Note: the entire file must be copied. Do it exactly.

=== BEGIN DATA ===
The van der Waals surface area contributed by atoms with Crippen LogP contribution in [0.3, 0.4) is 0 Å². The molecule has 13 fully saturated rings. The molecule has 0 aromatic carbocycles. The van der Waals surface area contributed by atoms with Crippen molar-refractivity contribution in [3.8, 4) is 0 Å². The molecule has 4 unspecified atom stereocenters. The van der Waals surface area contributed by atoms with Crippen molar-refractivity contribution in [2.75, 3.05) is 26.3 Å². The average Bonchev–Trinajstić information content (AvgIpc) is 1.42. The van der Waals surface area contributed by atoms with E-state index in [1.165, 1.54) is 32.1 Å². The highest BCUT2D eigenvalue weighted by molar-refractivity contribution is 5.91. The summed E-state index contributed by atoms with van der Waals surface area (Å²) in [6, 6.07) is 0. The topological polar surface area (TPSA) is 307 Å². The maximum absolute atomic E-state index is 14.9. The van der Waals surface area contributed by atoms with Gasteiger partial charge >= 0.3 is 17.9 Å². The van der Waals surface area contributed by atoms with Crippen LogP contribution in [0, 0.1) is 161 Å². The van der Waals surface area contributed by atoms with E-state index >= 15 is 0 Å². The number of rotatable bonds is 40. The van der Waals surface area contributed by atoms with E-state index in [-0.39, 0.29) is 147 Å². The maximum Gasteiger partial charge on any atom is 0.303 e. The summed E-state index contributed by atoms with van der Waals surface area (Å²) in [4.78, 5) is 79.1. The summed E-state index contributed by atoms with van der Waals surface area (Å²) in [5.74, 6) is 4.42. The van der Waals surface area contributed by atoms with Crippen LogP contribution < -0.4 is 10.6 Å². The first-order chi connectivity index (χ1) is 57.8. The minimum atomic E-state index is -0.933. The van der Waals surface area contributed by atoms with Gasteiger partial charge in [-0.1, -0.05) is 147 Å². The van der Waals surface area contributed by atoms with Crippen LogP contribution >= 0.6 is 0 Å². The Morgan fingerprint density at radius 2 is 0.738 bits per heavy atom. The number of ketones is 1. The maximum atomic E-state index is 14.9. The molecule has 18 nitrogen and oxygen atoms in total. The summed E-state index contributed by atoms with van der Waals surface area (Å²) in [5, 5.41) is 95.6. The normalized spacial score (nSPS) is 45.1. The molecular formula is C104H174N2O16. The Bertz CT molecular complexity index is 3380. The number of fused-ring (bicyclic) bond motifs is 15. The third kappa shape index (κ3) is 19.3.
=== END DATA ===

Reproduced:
The van der Waals surface area contributed by atoms with Crippen LogP contribution in [0.3, 0.4) is 0 Å². The molecule has 13 fully saturated rings. The molecule has 0 aromatic carbocycles. The van der Waals surface area contributed by atoms with Crippen molar-refractivity contribution in [3.8, 4) is 0 Å². The molecule has 4 unspecified atom stereocenters. The van der Waals surface area contributed by atoms with Crippen molar-refractivity contribution in [2.75, 3.05) is 26.3 Å². The average Bonchev–Trinajstić information content (AvgIpc) is 1.42. The van der Waals surface area contributed by atoms with E-state index in [1.165, 1.54) is 32.1 Å². The highest BCUT2D eigenvalue weighted by molar-refractivity contribution is 5.91. The summed E-state index contributed by atoms with van der Waals surface area (Å²) in [6, 6.07) is 0. The topological polar surface area (TPSA) is 307 Å². The maximum absolute atomic E-state index is 14.9. The van der Waals surface area contributed by atoms with Gasteiger partial charge >= 0.3 is 17.9 Å². The van der Waals surface area contributed by atoms with Crippen LogP contribution in [0, 0.1) is 161 Å². The van der Waals surface area contributed by atoms with E-state index >= 15 is 0 Å². The number of rotatable bonds is 40. The van der Waals surface area contributed by atoms with E-state index in [-0.39, 0.29) is 147 Å². The maximum Gasteiger partial charge on any atom is 0.303 e. The summed E-state index contributed by atoms with van der Waals surface area (Å²) in [4.78, 5) is 79.1. The summed E-state index contributed by atoms with van der Waals surface area (Å²) in [5.74, 6) is 4.42. The van der Waals surface area contributed by atoms with Crippen LogP contribution < -0.4 is 10.6 Å². The first-order chi connectivity index (χ1) is 57.8. The minimum atomic E-state index is -0.933. The van der Waals surface area contributed by atoms with Gasteiger partial charge in [-0.1, -0.05) is 147 Å². The van der Waals surface area contributed by atoms with Crippen LogP contribution >= 0.6 is 0 Å². The Morgan fingerprint density at radius 2 is 0.738 bits per heavy atom. The number of ketones is 1. The maximum atomic E-state index is 14.9. The molecule has 18 nitrogen and oxygen atoms in total. The summed E-state index contributed by atoms with van der Waals surface area (Å²) in [5, 5.41) is 95.6. The normalized spacial score (nSPS) is 45.1. The molecular formula is C104H174N2O16. The Bertz CT molecular complexity index is 3380. The number of fused-ring (bicyclic) bond motifs is 15. The third kappa shape index (κ3) is 19.3.